[CentOS] Questions on cpu frequency scaling AMD vs. Intel

Kai Schaetzl maillists at conactive.com
Sun Aug 3 15:59:49 UTC 2008

Ned Slider wrote on Sun, 03 Aug 2008 16:16:25 +0100:

> acpi-cpufreq was 
> autoloaded in response to enabling C1E and EIST features in the BIOS 
> (which one is responsible I don't know as I enabled both together).

Ah, it must have been enabled by C1E. I don't know if I have that or can 
enable in BIOS. But it should have nothing to do with the scaling.

> Yes, the frequency does scale up under load. I tested by launching a 
> scientific app that loads all 4 cores at 100%. As fast as I could 
> manually start the app and check the freq, it reported at 2.4GHz. I 
> don't know at what point or under what load it will scale back up, and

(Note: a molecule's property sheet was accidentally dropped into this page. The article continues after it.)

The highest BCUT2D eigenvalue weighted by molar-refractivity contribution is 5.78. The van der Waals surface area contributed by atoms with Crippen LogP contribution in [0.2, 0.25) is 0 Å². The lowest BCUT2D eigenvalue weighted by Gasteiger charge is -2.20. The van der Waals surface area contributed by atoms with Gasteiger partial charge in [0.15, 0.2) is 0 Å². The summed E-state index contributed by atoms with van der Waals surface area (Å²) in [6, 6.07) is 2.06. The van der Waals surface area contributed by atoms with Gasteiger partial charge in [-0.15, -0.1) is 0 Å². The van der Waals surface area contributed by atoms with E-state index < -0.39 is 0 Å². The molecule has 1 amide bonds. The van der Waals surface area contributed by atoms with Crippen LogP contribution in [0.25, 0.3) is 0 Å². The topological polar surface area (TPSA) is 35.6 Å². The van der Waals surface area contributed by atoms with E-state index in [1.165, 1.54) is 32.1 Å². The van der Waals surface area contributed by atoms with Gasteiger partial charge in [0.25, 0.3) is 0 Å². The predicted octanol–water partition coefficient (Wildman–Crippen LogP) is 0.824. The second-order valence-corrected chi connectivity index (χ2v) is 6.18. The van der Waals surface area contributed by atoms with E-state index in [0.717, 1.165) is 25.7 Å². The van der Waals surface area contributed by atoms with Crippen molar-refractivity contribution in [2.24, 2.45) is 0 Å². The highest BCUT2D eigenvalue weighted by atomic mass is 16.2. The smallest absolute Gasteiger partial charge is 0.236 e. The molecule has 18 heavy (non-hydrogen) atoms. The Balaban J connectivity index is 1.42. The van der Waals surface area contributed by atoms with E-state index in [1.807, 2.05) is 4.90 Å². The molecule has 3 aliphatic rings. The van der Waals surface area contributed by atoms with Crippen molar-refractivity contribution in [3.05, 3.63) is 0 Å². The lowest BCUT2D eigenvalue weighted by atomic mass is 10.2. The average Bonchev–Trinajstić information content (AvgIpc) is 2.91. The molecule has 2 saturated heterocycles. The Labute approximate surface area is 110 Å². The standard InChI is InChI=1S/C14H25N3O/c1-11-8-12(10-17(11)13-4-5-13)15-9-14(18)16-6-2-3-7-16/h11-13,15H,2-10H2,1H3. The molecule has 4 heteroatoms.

> if scaling is done on a core by core basis, but it does scale back up 
> under full load.

Thanks for confirmation. I tested now with two and four gzip parallel. 
That sends the CPU to 0% idle, but doesn't change the behavior. The quad 
core Xeon shows running at 2000, although it should go up to 2500. And the 
dual core shows 2333 for current frequency and 2000 for current scaling 
frequency - which can't be right. If I recall right, with the original 
CentOS Xen hypervisor kernel it showed both with 2000 all the time. I had 
not noticed that the dual core machine had the Xen 3.2 kernel installed, 
but was not booting with it. I just changed that. So, at least part of the 
behavior is Xen-kernel related.

5 minutes later: oh, yes, it does! Now I got it to 0% idle and current 
frequency jumped to 2333000 (although current scaling frequency was still 
shown at 2000000, on AMDs both figures rise).Looks like a clear bug in the 
centrino kernel module to me. It scales only up if the overall threshold 
is reached


Kai Schätzl, Berlin, Germany
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